Bursitis 101: What It Is and How to Treat It

Dive into our Bursitis 101 definitive guide and learn how to identify its telltale symptoms and tackle the pain with practical treatment tips.

Bursitis 101: What It Is and How to Treat It

Worried about the painful swelling of your bursa? Our Bursitis 101 guide will help you better understand the condition so you can quickly spot the signs and seek medical help before it turns chronic.

Over the next sections, we'll dissect everything you need to know, from its causes and symptoms to diagnosis, treatment, and steps to prevent it. Let's get into it.

What is Bursitis?

Bursitis is an inflammation of the bursae - tiny, fluid-filled sacs that cushion your bones, tendons, and muscles near your joints. It results in pain and discomfort, particularly when moving or applying pressure.

Bursitis accounts for 0.4% of primary care clinic visits, though rates can vary based on factors such as age, occupation, and individual health conditions. It is more common in adults, especially those over the age of 40.

Causes and Risk Factors of Bursitis

Bursitis is often triggered by repetitive motion or pressure, which irritates the bursae. Age, occupation, hobbies, and certain health conditions like diabetes and rheumatoid arthritis increase your risk of acquiring the condition.

Certain occupations or hobbies known to trigger bursitis include gardening, painting, carpentry, playing a musical instrument, and sitting on a hard surface for prolonged periods.

Different Types of Bursitis

Bursitis can occur in various parts of the body. Some common types include:

  • Hip Bursitis: Caused by inflammation of the bursa located at the outer point of the hip. One of its most common subtypes is trochanteric bursitis, which occurs when one of the two bursae near the outer part of the hip becomes inflamed.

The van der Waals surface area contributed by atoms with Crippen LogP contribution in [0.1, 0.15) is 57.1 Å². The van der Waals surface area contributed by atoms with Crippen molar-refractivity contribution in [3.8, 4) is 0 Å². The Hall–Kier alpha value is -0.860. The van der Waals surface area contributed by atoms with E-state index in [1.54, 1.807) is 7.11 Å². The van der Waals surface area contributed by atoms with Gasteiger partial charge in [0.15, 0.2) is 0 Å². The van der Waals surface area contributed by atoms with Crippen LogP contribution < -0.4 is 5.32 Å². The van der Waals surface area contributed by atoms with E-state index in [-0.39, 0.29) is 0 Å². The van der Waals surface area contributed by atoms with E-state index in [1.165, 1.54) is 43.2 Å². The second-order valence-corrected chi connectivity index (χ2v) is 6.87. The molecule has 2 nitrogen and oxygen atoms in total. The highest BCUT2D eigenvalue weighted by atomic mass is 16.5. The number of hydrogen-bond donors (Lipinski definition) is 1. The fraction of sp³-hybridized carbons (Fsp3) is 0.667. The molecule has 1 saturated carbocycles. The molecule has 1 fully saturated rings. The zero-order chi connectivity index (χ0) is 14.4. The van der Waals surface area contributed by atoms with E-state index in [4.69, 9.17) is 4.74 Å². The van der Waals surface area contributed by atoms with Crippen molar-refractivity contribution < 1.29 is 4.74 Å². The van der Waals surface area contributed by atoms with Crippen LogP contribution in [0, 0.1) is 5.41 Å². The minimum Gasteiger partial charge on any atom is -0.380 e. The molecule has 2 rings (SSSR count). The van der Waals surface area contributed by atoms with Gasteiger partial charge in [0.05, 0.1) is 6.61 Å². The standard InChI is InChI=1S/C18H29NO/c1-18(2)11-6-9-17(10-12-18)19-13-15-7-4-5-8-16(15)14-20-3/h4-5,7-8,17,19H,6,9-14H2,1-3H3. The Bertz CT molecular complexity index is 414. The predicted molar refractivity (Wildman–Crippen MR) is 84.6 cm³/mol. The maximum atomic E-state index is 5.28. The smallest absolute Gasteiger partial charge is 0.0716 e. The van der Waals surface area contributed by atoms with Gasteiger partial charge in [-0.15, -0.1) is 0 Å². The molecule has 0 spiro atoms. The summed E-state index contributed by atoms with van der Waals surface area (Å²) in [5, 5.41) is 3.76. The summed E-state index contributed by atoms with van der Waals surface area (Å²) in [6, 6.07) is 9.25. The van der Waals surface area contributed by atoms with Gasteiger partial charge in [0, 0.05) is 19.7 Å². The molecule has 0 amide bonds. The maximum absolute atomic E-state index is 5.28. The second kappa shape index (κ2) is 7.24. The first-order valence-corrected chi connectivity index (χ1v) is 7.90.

• Shoulder Bursitis: Inflammation of the bursa in the shoulder can cause pain and restrict arm movements.

  • Elbow Bursitis: Occurs when the bursa of the elbow swells, leading to pain and limited movement.

  • Knee Bursitis: Characterized by inflammation in the bursa located near the kneecap. This type of bursitis often results in pain and swelling around the affected joint.

Bursitis Symptoms

While the general symptoms of bursitis include aching, stiffness in the joint, pain during movement, redness, and swelling, particular symptoms can vary for each type of bursitis:

  • Hip Bursitis: Pain may extend to the buttocks or down the leg and worsen after prolonged sitting or walking.

  • Shoulder Bursitis: You may experience a dull ache, especially when you try to raise your arm.

  • Elbow Bursitis: The pain might increase when you bend your arm or lean on your elbow.

  • Knee Bursitis: Pain, warmth, and visible swelling on the knee are common indications.

Diagnosing Bursitis

Bursitis diagnosis begins with a visit to your healthcare provider. They will start by conducting a thorough review of your medical history and symptoms. Be prepared to answer questions about the type of pain you're experiencing, any activities that exacerbate your pain, and any measures you've taken to alleviate the pain.